Over the past week or so, I have been waking up with a stuffed up left ear. It seems like just when my ear clears up, it's time for sleep again. I tried a bunch of self care things like a heating pad, cotton in my ear and inhaling steam as well as over the counter medications like Sudafed, Mucinex, ibuprofen and loratadine (generic Claritin.) Since the problem kept coming back, I finally decided to Google it.

I looked to see if a stuffed up ear was a symptom of thoracic outlet syndrome (only one hit) or a complication of using my CPAP machine (lots of hits.) I came across the term eustation tube dysfunction and many, many forum posts from people who say they suffer from it but get no relief from their doctors. Which got me thinking that if this continues, I am going to have to go see my doctor.

It just so happens that my CPAP supplier called me yesterday asking if I wanted a refill on my supplies, so I asked the staff person helping me if using a CPAP machine can cause ear problems. She asked around to the professionals in her office, including a doctor, and the verdict of her straw poll was no. She referred me back to my sleep doctor--smart girl that she is!

The only useful thing I found in all my searching is that if the ear stuffiness is cause by the CPAP, putting in earplugs while you use the CPAP machine can help to equalize the pressure in your ears. So I stuffed a cotton ball in my ear last night and found that it seemed to help a little bit.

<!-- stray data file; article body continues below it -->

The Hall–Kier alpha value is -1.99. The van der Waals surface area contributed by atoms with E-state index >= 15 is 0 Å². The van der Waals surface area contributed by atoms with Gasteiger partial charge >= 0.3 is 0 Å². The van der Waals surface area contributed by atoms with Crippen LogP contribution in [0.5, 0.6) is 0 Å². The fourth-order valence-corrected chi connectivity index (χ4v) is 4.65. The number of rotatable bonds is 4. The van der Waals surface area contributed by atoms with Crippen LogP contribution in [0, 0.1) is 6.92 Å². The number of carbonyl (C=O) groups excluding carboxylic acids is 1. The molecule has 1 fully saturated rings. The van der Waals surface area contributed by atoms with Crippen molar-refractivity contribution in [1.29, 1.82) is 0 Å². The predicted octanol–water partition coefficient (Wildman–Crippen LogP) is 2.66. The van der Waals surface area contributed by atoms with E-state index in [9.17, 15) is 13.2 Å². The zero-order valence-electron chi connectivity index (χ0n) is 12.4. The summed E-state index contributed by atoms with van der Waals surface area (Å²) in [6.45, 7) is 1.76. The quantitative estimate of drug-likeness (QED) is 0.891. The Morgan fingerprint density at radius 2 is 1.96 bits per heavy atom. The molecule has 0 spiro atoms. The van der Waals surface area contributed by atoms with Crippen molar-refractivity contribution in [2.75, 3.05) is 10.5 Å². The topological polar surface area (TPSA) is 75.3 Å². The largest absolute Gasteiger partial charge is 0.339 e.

The bottom line: I spent a lot of time searching, not really finding an answer, when I probably should have just picked up the phone and made a doctor's appointment.

My Verdict

The Internet is great for finding more information on conditions that you have been diagnosed with, but is a poor substitute for the advice of a doctor when you have new symptoms you are trying to figure out on your own. So I think it is time to end my affair with Dr. Google and go back to asking questions from my real doctors. I need to get over my embarrassment about asking stupid questions and trust that my doctor will let me know if I am asking too many questions and wasting her time. Although I suspect that if I am sending too many emails, she'll invite me to come in to see her before my next scheduled appointment to get checked out by Urgent Care.

So are you having an affair with Dr. Google too? Fill me in on all the juicy details in a comment...

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Migrainista said...

I admit that I also go right to my computer whenever something is going on with me or my husband. My first stop is always the Mayo Clinic website, then google to see what else I may be able to find. Mayo tends to be pretty conservative.